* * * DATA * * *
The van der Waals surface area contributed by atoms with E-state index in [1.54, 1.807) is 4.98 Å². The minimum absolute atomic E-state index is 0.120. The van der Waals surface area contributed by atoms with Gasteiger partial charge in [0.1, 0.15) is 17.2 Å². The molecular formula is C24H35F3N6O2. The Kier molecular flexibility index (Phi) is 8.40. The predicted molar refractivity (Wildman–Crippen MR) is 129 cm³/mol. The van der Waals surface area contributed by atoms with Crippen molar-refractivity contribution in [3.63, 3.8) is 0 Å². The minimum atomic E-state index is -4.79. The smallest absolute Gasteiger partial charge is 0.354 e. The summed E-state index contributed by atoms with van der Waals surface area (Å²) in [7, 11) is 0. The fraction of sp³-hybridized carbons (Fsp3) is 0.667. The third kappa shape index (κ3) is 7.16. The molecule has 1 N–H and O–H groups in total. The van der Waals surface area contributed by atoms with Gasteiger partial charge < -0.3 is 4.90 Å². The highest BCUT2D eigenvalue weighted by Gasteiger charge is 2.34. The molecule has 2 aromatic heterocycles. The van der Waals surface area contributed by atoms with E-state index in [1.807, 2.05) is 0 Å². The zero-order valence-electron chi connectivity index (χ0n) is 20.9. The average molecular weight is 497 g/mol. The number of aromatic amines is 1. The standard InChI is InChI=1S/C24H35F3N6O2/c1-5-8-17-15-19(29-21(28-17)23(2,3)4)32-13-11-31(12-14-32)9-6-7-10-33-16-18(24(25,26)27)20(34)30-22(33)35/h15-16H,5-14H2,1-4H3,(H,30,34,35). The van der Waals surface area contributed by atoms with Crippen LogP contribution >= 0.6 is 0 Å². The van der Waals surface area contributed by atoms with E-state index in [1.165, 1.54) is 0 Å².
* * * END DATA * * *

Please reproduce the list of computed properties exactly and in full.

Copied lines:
The van der Waals surface area contributed by atoms with E-state index in [1.54, 1.807) is 4.98 Å². The minimum absolute atomic E-state index is 0.120. The van der Waals surface area contributed by atoms with Gasteiger partial charge in [0.1, 0.15) is 17.2 Å². The molecular formula is C24H35F3N6O2. The Kier molecular flexibility index (Phi) is 8.40. The predicted molar refractivity (Wildman–Crippen MR) is 129 cm³/mol. The van der Waals surface area contributed by atoms with Crippen molar-refractivity contribution in [3.63, 3.8) is 0 Å². The minimum atomic E-state index is -4.79. The smallest absolute Gasteiger partial charge is 0.354 e. The summed E-state index contributed by atoms with van der Waals surface area (Å²) in [7, 11) is 0. The fraction of sp³-hybridized carbons (Fsp3) is 0.667. The third kappa shape index (κ3) is 7.16. The molecule has 1 N–H and O–H groups in total. The van der Waals surface area contributed by atoms with Gasteiger partial charge < -0.3 is 4.90 Å². The highest BCUT2D eigenvalue weighted by Gasteiger charge is 2.34. The molecule has 2 aromatic heterocycles. The van der Waals surface area contributed by atoms with E-state index in [1.807, 2.05) is 0 Å². The zero-order valence-electron chi connectivity index (χ0n) is 20.9. The average molecular weight is 497 g/mol. The number of aromatic amines is 1. The standard InChI is InChI=1S/C24H35F3N6O2/c1-5-8-17-15-19(29-21(28-17)23(2,3)4)32-13-11-31(12-14-32)9-6-7-10-33-16-18(24(25,26)27)20(34)30-22(33)35/h15-16H,5-14H2,1-4H3,(H,30,34,35). The van der Waals surface area contributed by atoms with Crippen LogP contribution >= 0.6 is 0 Å². The van der Waals surface area contributed by atoms with E-state index in [1.165, 1.54) is 0 Å².